The hot spring pool was directly above a steep drop to a rushing river. You can just see the tub in the middle.

From Ccolopampa, we followed the road for a while before turning off on a path up and over our last ridge toward Machu Picchu. At the top of the ridge was another small ruins site and a great view out toward MP. A large waterfall came pouring out of the rocks on the other side about halfway down, created by a hydroelectric company. At the bottom of the valley we reached the hydroelectric station and mine where we were hoping to catch a train to Aguas Calientes, the town at the base of MP that is only reachable by foot or train. We were too late for the train, so had to walk another two hours along the tracks into town. It was an hour from dark at this point and our flashlights were almost completely out of batteries, so we were happy to find some batteries at the train station and trudged our way into town exhausted but excited by the idea of a shower, bed, and good food.


The ‘cloud forest’ at our last pass that our guide book was so excited about. Turns out it looks just like the Pacific NW!


Our first view of Machu Picchu. Just above my head.


Waterfall above the hydroelectric station. It pours out of the middle of the mountain.

Cusco, Peru (Mar 2013)

Cusco sits at about 11,000 feet altitude, and is therefore a good place to acclimatize before hiking in the Andes. We had planned to spend 2 nights in Cusco before heading out on our trek, but we did not acclimate as quickly or well as we expected. Instead, we spent 4 nights in town and did a lot of shopping, walking around, and exploring the sites.  Cusco has several old colonial Spanish churches and beautiful squares and hills.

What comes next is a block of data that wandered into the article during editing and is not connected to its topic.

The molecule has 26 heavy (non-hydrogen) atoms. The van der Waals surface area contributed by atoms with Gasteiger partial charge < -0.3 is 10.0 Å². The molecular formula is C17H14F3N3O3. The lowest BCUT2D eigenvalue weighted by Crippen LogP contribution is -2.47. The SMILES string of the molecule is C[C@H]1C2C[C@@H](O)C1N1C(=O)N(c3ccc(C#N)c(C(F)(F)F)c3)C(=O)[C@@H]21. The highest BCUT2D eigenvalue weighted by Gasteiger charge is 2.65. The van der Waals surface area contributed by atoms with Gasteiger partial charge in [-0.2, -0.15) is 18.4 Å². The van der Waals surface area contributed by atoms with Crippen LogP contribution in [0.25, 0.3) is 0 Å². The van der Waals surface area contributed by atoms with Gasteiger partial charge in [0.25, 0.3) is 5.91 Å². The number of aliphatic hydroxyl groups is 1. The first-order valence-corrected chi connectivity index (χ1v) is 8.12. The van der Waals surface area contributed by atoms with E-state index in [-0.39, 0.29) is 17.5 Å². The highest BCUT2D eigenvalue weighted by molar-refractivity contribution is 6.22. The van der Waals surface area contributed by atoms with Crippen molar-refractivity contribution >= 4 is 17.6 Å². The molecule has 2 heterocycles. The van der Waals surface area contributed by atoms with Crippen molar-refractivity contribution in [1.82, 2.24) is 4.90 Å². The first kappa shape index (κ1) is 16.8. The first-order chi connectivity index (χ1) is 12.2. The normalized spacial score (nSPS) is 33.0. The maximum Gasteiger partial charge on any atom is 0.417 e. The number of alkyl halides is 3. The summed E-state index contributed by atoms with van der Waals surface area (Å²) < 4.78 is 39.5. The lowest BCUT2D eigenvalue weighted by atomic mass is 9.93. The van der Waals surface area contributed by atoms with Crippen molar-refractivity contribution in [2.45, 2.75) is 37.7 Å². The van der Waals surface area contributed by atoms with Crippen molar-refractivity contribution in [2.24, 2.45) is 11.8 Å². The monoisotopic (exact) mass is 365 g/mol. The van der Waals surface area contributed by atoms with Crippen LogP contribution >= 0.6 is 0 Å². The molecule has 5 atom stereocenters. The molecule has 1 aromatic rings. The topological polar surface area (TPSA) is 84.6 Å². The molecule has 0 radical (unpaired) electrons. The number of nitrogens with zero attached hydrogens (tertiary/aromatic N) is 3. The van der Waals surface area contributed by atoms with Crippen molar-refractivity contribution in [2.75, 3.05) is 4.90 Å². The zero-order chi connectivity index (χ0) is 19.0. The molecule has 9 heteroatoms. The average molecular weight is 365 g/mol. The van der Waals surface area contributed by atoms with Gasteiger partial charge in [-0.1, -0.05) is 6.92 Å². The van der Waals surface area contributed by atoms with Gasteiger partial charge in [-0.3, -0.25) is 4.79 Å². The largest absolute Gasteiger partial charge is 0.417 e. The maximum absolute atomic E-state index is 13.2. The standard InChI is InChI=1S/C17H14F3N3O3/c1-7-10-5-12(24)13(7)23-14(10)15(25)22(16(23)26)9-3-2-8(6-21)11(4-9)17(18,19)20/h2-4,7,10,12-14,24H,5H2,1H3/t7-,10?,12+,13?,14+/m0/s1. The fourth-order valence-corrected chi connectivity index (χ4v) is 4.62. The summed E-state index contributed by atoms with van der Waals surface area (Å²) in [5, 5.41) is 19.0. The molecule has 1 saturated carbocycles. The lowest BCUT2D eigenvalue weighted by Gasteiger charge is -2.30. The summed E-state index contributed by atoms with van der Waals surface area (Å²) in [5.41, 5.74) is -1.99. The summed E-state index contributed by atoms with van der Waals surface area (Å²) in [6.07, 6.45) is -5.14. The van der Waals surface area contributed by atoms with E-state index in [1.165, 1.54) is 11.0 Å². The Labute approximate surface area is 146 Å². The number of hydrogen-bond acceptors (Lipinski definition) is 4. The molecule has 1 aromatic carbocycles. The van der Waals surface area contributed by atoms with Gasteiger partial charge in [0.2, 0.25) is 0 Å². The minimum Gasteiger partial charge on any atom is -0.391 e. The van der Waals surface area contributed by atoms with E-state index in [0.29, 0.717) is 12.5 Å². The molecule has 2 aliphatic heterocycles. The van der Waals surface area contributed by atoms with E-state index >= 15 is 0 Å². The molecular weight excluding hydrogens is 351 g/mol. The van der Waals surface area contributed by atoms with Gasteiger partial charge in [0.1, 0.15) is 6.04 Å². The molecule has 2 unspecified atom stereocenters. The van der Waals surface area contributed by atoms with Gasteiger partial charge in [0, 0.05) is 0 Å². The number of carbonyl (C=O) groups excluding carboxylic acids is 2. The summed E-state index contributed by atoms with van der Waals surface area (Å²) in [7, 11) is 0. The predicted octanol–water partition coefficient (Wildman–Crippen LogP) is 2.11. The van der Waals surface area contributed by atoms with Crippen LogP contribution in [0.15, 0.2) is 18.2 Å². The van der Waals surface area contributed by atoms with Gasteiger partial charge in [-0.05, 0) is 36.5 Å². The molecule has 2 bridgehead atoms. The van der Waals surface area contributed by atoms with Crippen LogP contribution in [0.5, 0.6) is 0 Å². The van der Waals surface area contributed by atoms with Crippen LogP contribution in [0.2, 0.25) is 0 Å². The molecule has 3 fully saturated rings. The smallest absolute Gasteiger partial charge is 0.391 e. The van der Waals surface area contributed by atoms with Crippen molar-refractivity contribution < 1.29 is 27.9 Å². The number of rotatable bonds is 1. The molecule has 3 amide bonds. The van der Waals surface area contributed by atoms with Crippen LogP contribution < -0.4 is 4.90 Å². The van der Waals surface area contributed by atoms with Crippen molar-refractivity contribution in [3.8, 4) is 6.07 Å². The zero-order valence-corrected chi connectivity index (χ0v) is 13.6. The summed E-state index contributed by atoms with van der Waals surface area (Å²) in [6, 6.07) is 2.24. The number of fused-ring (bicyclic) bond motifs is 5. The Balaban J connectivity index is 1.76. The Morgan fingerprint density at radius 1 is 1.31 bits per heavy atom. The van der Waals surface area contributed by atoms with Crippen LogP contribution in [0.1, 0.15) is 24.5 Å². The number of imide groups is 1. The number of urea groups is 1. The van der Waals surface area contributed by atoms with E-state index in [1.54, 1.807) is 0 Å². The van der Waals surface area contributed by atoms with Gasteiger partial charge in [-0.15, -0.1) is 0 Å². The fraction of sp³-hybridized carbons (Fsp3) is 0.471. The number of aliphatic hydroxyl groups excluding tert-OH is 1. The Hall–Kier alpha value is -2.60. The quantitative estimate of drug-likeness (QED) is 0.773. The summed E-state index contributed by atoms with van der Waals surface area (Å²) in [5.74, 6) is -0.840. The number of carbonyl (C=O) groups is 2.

This Jesus statue sits on the hills above Cusco, much like the more famous statue in Rio

The Inca site Sacsaywaman lies above the town not far from where we stayed. Through the site has been looted for building material ever since the Spanish conquest, there remain interesting ruins and a very impressive wall with some of the best stonework we saw the whole trip.  Huge stones were brought in by slaves (I’m not sure how) and form the base of the walls. There are actually three walls that run parallel to each other in a sawtooth terraced formation. Apparently the original Incas who built Cusco set up the city in the shape of a puma, and the walls of Sacsaywaman are the puma’s teeth. The entrance to these ruins was steep (literally and financially) but worth it.